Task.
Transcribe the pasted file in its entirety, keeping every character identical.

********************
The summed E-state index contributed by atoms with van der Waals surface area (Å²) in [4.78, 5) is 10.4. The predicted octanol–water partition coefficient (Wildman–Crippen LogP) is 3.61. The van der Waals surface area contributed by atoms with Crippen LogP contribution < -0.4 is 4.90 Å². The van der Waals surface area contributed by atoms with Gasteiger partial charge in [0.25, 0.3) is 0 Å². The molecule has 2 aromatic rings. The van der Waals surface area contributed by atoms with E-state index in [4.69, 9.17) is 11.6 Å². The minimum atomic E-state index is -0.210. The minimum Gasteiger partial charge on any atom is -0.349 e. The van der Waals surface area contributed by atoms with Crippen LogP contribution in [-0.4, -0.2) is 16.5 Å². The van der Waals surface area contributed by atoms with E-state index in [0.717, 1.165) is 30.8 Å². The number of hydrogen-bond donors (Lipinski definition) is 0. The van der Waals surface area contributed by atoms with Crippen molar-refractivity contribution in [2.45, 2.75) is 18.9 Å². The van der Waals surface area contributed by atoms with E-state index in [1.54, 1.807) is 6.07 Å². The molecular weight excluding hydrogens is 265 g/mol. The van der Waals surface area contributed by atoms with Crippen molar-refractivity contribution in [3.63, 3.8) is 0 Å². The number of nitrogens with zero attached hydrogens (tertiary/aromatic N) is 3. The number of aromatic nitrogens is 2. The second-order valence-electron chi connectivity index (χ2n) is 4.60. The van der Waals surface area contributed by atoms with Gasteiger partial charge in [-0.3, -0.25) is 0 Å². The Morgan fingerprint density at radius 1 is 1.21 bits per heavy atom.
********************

The summed E-state index contributed by atoms with van der Waals surface area (Å²) in [4.78, 5) is 10.4. The predicted octanol–water partition coefficient (Wildman–Crippen LogP) is 3.61. The van der Waals surface area contributed by atoms with Crippen LogP contribution < -0.4 is 4.90 Å². The van der Waals surface area contributed by atoms with Gasteiger partial charge in [0.25, 0.3) is 0 Å². The molecule has 2 aromatic rings. The van der Waals surface area contributed by atoms with E-state index in [4.69, 9.17) is 11.6 Å². The minimum atomic E-state index is -0.210. The minimum Gasteiger partial charge on any atom is -0.349 e. The van der Waals surface area contributed by atoms with Crippen LogP contribution in [-0.4, -0.2) is 16.5 Å². The van der Waals surface area contributed by atoms with E-state index in [0.717, 1.165) is 30.8 Å². The number of hydrogen-bond donors (Lipinski definition) is 0. The van der Waals surface area contributed by atoms with Crippen molar-refractivity contribution in [2.45, 2.75) is 18.9 Å². The van der Waals surface area contributed by atoms with E-state index in [1.54, 1.807) is 6.07 Å². The molecular weight excluding hydrogens is 265 g/mol. The van der Waals surface area contributed by atoms with Crippen molar-refractivity contribution in [3.63, 3.8) is 0 Å². The number of nitrogens with zero attached hydrogens (tertiary/aromatic N) is 3. The number of aromatic nitrogens is 2. The second-order valence-electron chi connectivity index (χ2n) is 4.60. The van der Waals surface area contributed by atoms with Gasteiger partial charge in [-0.3, -0.25) is 0 Å². The Morgan fingerprint density at radius 1 is 1.21 bits per heavy atom.